Integral in the event is what I call an HSM. Depending on your preferences this is a Holy Shit Moment or a Holy Smokes Moment. There should be some simple outcome demonstrated by this event that makes someone - specifically someone who actually interacts with customers - literally say, “holy shit, I didn’t realise that you could do that!!” Creating a customer relevant event is more effective currency in an organisation than some event that is only understandable by those in your little silo.
What is the result of the HSM? Well, prior to the event many people would have said that what was achieved was not possible. After the event, they must accept that it is possible. They might counter that it will eventually fail (“oh, the security guys will never let this go..”) but that still admits the possibility of the event. Now all we are arguing about is how to sustain it, scale it etc.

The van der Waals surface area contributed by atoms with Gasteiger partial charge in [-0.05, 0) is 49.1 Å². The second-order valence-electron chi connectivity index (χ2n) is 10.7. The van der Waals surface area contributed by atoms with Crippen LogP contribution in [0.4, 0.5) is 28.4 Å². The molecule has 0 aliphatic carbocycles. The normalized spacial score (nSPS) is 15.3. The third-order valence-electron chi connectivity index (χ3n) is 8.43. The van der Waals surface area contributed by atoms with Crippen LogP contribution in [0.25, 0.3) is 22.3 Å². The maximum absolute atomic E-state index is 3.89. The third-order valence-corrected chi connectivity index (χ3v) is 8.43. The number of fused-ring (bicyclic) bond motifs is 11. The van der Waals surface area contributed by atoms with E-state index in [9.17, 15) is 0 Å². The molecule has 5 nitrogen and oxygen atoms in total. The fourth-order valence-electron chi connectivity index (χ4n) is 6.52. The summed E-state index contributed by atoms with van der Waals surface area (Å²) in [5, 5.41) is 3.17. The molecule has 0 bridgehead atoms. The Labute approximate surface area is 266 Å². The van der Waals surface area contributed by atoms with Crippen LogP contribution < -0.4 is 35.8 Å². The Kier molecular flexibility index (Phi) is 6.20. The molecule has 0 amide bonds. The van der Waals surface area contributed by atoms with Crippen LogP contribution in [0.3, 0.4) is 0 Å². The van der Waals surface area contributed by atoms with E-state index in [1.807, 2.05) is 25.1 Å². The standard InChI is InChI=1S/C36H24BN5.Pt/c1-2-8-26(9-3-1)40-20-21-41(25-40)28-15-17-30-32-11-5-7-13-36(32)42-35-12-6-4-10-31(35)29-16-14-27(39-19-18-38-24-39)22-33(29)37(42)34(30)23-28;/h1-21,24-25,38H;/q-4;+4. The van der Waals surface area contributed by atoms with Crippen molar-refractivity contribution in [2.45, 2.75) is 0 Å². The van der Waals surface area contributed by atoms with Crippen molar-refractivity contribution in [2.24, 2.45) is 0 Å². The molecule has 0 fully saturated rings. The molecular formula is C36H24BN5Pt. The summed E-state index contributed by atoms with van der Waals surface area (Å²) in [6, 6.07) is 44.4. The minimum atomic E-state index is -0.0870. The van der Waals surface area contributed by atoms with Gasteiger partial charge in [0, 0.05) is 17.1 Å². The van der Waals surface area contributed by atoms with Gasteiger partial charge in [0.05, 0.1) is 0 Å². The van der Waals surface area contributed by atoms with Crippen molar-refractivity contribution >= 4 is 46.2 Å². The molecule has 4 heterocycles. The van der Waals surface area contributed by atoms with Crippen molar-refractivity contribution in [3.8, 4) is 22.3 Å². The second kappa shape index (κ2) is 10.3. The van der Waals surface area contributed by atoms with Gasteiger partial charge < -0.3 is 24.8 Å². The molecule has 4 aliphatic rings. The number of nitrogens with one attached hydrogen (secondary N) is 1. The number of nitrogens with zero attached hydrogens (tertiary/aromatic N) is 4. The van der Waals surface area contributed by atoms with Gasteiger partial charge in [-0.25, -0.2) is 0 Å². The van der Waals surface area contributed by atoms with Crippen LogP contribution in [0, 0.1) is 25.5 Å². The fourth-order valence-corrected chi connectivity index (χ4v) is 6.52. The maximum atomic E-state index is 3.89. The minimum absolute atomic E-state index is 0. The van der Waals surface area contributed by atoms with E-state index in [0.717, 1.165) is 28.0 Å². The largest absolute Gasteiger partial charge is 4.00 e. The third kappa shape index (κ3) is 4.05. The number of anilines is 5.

Never underestimate the effect of everyday language, used in interactions at work, in validating, supporting or denying what is possible. It is difficult to determine who or what is ‘next’ after an initial event. This is the same problem with all change approaches. How do we get from 1 effective implementation ( or perhaps only partially successful) to 10 or 100?
Scale in this sense refers to how we grow the degree of adoption of the new way demonstrated by the event. We know that saying to the whole organisation, “Charlie’s team did it… so now you all have to do it!” is unlikely to work. We need to find that next group(s) that want to do it. The further they are organizationally from the original event team the better.
However, we also need to ensure some linkage between the first team and those that follow. Any new method of operating is at least as much about the organisation in which it must be applied as it is the theory behind the new model. So how do we ensure that lessons learnt in project n are passed on to project n+1? Seeding subsequent teams with 1 or 2 people from previous teams is a great idea.